St. Paul said, “….in my flesh I do my share on behalf of His body, which is the church, in filling up what is lacking in Christ’s afflictions”. St. Paul is saying that they didn’t understand what God had done for them and he was taking it upon himself to declare it to them and make them understand. In my own life, I have to set aside reality to remind myself of the truth. Our redemption is now, in this flesh, and because of the work of Christ, we have become holy, blameless and beyond reproach. He completed the work, and even if we don’t believe it, it’s the truth. He has revealed to us the mystery which had been hidden from past ages and generations – Christ in us, the hope of glory. How can we fail in the face of this truth that Christ is in us? The world will change if it believes that Christ is in us. He is always with us, even when things seem dark. We never walk alone, as the song goes. “When you walk through a storm hold your head up high and don’t be afraid of the dark. At the end of the storm, there’s a golden sky and the sweet, silver song of a lark. Walk on, walk on with hope in your hearts. And you’ll never walk alone.”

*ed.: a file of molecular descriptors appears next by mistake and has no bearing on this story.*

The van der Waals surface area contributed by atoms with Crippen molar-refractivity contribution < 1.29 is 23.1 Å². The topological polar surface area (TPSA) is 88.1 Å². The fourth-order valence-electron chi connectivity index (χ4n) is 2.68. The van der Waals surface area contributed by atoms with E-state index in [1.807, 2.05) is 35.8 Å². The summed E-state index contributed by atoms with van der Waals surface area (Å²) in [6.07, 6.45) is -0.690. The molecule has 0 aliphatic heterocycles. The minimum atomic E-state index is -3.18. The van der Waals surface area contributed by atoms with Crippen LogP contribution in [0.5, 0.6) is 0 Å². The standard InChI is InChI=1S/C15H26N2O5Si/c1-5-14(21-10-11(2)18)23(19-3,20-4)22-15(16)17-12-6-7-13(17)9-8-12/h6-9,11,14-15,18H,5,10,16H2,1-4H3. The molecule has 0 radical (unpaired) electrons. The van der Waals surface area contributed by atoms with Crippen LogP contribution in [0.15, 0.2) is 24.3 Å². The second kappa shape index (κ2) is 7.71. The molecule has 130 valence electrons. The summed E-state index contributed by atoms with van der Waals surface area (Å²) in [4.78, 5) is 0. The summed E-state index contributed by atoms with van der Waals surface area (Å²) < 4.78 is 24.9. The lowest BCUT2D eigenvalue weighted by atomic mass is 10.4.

This is our hope – that Christ is in us and is always with us. Romans 8:10 says,“If Christ is in you, though the body is dead because of sin, yet the spirit is alive because of righteousness. But if the Spirit of Him who raised Jesus from the dead dwells in you, He who raised Christ Jesus from the dead will also give life to your mortal bodies through His Spirit who dwells in you”. The Spirit of God is meant to be manifested in our flesh in order to give it life. He created us in His image and likeness and we should be manifesting this image of God, instead of allowing the world to influence us and dictate our choices.

The Gospel in Luke 10 about Martha and Mary has been misinterpreted by many. Martha welcomed Jesus into her home and she was distracted with all her preparations for the Lord’s meal. She had to do everything from scratch while Mary just sat at Jesus’ feet, listening to His Word. So Martha said to the Lord, “Lord, do you not care that my sister has left me to do all the serving alone? Then tell her to help me”. Wouldn’t you get upset yourself if you were in her place? But the Lord didn’t condemn Martha when He replied, “Martha, Martha, you are worried and bothered about so many things, but one thing is necessary, for Mary has chosen the good part which shall not be taken from her”. Jesus needed to eat and Martha worked to make sure He would have a meal. Both Martha and Mary did the right things. Some in the church have to do the work, like deacons who serve and do the physical work.